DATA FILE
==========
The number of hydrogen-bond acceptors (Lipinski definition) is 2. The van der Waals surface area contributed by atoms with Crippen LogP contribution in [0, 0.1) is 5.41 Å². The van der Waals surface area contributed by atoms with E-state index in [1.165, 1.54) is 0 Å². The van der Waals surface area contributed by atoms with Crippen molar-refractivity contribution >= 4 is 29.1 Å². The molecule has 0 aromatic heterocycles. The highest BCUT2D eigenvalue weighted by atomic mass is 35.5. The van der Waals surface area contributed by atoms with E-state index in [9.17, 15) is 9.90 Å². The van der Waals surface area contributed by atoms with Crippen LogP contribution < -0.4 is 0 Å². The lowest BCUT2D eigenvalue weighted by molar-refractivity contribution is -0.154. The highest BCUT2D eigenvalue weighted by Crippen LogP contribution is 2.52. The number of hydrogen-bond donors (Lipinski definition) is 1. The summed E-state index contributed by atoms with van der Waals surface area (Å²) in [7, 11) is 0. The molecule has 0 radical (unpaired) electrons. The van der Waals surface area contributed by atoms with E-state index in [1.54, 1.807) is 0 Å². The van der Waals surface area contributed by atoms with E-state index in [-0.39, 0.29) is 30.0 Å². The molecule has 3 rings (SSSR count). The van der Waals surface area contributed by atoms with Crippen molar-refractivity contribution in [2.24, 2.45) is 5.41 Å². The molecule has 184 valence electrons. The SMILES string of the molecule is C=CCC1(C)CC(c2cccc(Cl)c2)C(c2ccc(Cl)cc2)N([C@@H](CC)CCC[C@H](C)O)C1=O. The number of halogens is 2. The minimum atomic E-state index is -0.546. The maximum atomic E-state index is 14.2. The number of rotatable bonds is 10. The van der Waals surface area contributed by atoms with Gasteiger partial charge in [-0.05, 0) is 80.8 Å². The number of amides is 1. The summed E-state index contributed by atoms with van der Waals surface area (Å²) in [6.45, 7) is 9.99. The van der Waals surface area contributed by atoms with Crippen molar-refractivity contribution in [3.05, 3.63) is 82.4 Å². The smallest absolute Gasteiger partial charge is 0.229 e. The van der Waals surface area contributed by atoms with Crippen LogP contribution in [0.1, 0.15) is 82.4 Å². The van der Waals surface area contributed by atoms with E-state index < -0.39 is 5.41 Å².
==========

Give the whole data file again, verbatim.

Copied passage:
The number of hydrogen-bond acceptors (Lipinski definition) is 2. The van der Waals surface area contributed by atoms with Crippen LogP contribution in [0, 0.1) is 5.41 Å². The van der Waals surface area contributed by atoms with E-state index in [1.165, 1.54) is 0 Å². The van der Waals surface area contributed by atoms with Crippen molar-refractivity contribution >= 4 is 29.1 Å². The molecule has 0 aromatic heterocycles. The highest BCUT2D eigenvalue weighted by atomic mass is 35.5. The van der Waals surface area contributed by atoms with E-state index in [9.17, 15) is 9.90 Å². The van der Waals surface area contributed by atoms with Crippen LogP contribution < -0.4 is 0 Å². The lowest BCUT2D eigenvalue weighted by molar-refractivity contribution is -0.154. The highest BCUT2D eigenvalue weighted by Crippen LogP contribution is 2.52. The number of hydrogen-bond donors (Lipinski definition) is 1. The summed E-state index contributed by atoms with van der Waals surface area (Å²) in [7, 11) is 0. The molecule has 0 radical (unpaired) electrons. The van der Waals surface area contributed by atoms with E-state index in [1.54, 1.807) is 0 Å². The van der Waals surface area contributed by atoms with E-state index in [-0.39, 0.29) is 30.0 Å². The molecule has 3 rings (SSSR count). The van der Waals surface area contributed by atoms with Crippen molar-refractivity contribution in [2.24, 2.45) is 5.41 Å². The molecule has 184 valence electrons. The SMILES string of the molecule is C=CCC1(C)CC(c2cccc(Cl)c2)C(c2ccc(Cl)cc2)N([C@@H](CC)CCC[C@H](C)O)C1=O. The number of halogens is 2. The minimum atomic E-state index is -0.546. The maximum atomic E-state index is 14.2. The number of rotatable bonds is 10. The van der Waals surface area contributed by atoms with Gasteiger partial charge in [-0.05, 0) is 80.8 Å². The number of amides is 1. The summed E-state index contributed by atoms with van der Waals surface area (Å²) in [6.45, 7) is 9.99. The van der Waals surface area contributed by atoms with Crippen molar-refractivity contribution in [3.05, 3.63) is 82.4 Å². The smallest absolute Gasteiger partial charge is 0.229 e. The van der Waals surface area contributed by atoms with Crippen LogP contribution in [0.1, 0.15) is 82.4 Å². The van der Waals surface area contributed by atoms with E-state index < -0.39 is 5.41 Å².